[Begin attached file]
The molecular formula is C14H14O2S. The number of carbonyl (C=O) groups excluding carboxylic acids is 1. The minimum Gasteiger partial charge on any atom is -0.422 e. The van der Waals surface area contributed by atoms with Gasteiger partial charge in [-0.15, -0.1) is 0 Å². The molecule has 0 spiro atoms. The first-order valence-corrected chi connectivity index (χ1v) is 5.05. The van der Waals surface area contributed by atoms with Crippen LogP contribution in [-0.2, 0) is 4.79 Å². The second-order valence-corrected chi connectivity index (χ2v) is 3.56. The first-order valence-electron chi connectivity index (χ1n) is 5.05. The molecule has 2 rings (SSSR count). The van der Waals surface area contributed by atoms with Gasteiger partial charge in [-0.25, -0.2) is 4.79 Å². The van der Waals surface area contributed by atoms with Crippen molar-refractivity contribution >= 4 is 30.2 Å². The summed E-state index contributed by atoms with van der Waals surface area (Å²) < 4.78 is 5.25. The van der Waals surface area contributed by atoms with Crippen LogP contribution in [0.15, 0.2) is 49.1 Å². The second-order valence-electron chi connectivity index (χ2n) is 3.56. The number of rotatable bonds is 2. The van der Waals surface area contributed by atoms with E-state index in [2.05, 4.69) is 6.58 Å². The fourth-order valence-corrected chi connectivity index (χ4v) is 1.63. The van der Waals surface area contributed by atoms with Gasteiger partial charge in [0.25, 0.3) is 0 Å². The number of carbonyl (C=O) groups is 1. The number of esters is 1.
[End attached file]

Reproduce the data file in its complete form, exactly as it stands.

The molecular formula is C14H14O2S. The number of carbonyl (C=O) groups excluding carboxylic acids is 1. The minimum Gasteiger partial charge on any atom is -0.422 e. The van der Waals surface area contributed by atoms with Gasteiger partial charge in [-0.15, -0.1) is 0 Å². The molecule has 0 spiro atoms. The first-order valence-corrected chi connectivity index (χ1v) is 5.05. The van der Waals surface area contributed by atoms with Crippen LogP contribution in [-0.2, 0) is 4.79 Å². The second-order valence-corrected chi connectivity index (χ2v) is 3.56. The first-order valence-electron chi connectivity index (χ1n) is 5.05. The molecule has 2 rings (SSSR count). The van der Waals surface area contributed by atoms with Gasteiger partial charge in [-0.25, -0.2) is 4.79 Å². The van der Waals surface area contributed by atoms with Crippen molar-refractivity contribution >= 4 is 30.2 Å². The summed E-state index contributed by atoms with van der Waals surface area (Å²) < 4.78 is 5.25. The van der Waals surface area contributed by atoms with Crippen LogP contribution in [0.15, 0.2) is 49.1 Å². The second-order valence-electron chi connectivity index (χ2n) is 3.56. The number of rotatable bonds is 2. The van der Waals surface area contributed by atoms with E-state index in [2.05, 4.69) is 6.58 Å². The fourth-order valence-corrected chi connectivity index (χ4v) is 1.63. The van der Waals surface area contributed by atoms with Gasteiger partial charge in [0.25, 0.3) is 0 Å². The number of carbonyl (C=O) groups is 1. The number of esters is 1.